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    Beware that pmaddubsw can saturate SaturateToSignedWord(SRC[15-8]* DEST[15-8]+SRC[7-0]*DEST[7-0]), so it can munge your range-shifted unsigned data can't it? I didn't think through that corner case to see if it's actually safe or desirable, though. – Peter Cordes Oct 19 '19 at 14:57
  • Thanks @chtz! Terrific answer. When you say, "gcc will not use unaligned data as memory-source operand" can you elaborate some more? I was intending to use 'attribute ((target ("avx2")))' to ensure that it was only called by AVX2-capable CPU. That not enough? – ZeroDefect Oct 19 '19 at 19:22
  • @PeterCordes I won't rule out that I missed a corner case, but I don't think this can saturate (I did check all boundary cases). It could saturate if it a + a_ > 255 but the sum is equal to 255 by design. – chtz Oct 19 '19 at 19:50
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    @ZeroDefect: When AVX is enabled, GCC can fold unaligned loads into memory-source operands for SIMD instructions. It may or may not always choose to do so depending on tuning options implied by -march=. Oh, but for 256-bit unaligned loads, use Haswell because the tune=generic default is to split 256-bit unaligned load/store because of Sandybridge. – Peter Cordes Oct 19 '19 at 19:53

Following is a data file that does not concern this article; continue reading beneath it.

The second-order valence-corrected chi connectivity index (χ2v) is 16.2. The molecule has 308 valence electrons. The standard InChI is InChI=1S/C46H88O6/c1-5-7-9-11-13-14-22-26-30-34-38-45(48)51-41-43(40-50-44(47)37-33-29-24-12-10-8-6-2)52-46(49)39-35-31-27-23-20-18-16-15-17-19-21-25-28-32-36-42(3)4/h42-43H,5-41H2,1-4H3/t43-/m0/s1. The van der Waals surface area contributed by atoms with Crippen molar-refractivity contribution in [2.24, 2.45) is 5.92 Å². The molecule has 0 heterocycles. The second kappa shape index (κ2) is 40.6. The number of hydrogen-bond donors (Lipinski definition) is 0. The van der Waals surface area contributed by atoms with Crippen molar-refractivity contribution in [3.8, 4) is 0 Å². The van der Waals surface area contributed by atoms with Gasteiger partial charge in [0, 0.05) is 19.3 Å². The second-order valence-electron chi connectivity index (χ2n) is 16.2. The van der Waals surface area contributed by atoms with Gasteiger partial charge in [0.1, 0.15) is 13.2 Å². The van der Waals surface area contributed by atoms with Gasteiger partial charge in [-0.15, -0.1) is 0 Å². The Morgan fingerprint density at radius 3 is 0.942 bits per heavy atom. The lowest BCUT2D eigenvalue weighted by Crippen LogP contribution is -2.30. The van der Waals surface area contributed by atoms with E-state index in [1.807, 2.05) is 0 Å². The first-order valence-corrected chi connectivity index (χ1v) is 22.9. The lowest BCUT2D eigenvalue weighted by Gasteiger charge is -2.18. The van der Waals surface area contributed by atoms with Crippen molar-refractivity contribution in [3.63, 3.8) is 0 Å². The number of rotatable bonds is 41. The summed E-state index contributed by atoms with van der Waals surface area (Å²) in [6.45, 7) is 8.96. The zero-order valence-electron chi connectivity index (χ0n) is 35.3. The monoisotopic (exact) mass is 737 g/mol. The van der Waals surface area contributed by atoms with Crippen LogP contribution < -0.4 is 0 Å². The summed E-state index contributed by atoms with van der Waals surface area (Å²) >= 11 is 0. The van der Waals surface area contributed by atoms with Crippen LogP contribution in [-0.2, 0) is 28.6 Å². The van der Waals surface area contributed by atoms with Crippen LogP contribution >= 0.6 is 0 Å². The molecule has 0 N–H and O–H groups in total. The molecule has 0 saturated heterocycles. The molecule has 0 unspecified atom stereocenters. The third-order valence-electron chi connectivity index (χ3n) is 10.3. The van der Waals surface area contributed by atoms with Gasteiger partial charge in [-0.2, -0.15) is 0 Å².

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    @ZeroDefect: Why doesn't gcc resolve _mm256_loadu_pd as single vmovupd? explains the details of why you definitely want -march=haswell (or maybe -march=znver1) for your AVX2 code. There is unfortunately no "generic-avx2" tuning. – Peter Cordes Oct 19 '19 at 19:56